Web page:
CHINA'S apparent crude oil consumption rose at a faster pace last year as the nation relied more on foreign supplies, the country's top economic planner said yesterday.
Apparent crude consumption, referring to domestic production plus net imports, gained 4.9 percent to 476.13 million tons last year, the National Development and Reform Commission said. It rose 3.3 percent in 2011 and surged 13 percent in 2010.
Domestic crude output rose 1.9 percent to 207.48 million tons last year, the NDRC said. Imports gained 7.3 percent to 271.09 million tons while exports fell 3.5 percent to 2.44 million tons. China therefore relied on imports for 56.4 percent of its crude needs last year, the NDRC said, up from 55 percent in 2011.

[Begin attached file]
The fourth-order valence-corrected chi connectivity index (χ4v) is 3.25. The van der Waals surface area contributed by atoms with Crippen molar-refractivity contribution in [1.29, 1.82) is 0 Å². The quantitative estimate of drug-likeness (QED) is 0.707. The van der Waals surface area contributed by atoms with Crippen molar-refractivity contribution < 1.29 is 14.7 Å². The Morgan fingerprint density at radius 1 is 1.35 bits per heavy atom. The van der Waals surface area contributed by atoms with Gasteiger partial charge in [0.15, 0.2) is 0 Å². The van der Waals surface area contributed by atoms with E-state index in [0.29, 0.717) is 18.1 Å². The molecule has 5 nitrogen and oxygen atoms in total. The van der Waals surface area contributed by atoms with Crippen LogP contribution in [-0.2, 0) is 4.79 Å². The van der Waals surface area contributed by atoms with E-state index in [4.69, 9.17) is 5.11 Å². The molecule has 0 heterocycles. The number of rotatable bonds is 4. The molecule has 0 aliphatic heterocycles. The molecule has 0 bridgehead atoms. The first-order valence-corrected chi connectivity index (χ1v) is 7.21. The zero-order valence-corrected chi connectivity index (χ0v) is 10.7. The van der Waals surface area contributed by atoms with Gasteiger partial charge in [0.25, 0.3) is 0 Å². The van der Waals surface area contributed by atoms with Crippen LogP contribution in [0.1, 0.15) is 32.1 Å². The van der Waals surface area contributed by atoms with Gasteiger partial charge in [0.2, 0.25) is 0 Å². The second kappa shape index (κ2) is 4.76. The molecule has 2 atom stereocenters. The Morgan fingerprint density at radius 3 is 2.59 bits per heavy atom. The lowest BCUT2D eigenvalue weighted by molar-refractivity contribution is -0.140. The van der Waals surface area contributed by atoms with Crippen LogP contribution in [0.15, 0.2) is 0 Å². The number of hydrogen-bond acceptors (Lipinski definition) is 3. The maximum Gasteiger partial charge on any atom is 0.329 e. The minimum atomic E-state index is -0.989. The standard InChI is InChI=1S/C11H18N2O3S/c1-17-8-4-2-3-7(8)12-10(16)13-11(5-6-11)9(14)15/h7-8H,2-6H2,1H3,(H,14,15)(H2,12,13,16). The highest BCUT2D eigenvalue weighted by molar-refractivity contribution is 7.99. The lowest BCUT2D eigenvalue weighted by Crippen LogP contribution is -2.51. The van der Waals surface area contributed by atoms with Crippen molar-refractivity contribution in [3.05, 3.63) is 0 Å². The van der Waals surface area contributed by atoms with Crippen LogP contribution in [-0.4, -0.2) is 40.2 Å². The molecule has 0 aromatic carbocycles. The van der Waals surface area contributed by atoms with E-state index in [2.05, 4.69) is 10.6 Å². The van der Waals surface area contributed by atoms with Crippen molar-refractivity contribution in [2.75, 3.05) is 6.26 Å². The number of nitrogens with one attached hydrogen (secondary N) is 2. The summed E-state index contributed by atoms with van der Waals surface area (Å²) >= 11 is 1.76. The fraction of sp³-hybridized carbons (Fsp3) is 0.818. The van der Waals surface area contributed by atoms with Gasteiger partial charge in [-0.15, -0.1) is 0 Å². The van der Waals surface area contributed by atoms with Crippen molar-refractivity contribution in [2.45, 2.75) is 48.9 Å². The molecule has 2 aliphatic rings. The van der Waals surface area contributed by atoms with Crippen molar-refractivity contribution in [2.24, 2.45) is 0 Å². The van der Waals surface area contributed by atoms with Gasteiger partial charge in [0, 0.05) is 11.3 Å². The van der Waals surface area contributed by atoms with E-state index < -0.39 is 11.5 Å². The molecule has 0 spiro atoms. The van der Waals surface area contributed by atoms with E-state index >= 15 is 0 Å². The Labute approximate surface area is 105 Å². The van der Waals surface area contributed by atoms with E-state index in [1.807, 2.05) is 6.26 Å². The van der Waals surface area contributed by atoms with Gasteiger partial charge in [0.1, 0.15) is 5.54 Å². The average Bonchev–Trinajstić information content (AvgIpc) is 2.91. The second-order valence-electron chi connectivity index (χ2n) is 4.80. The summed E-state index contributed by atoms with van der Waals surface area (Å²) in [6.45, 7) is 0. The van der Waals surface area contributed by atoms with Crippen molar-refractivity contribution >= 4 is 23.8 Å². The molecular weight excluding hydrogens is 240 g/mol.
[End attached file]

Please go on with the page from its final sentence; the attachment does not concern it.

Crude processing volume rose 3.7 percent to 467.91 million tons last year, it added.
Meanwhile, apparent refined oil products consumption climbed 5.2 percent to 276.64 million tons. By segment, gasoline consumption surged 12.2 percent to 86.84 million tons, kerosene use gained 14 percent to 20.95 million tons, and use of diesel added 1.5 percent to 169.73 million tons.
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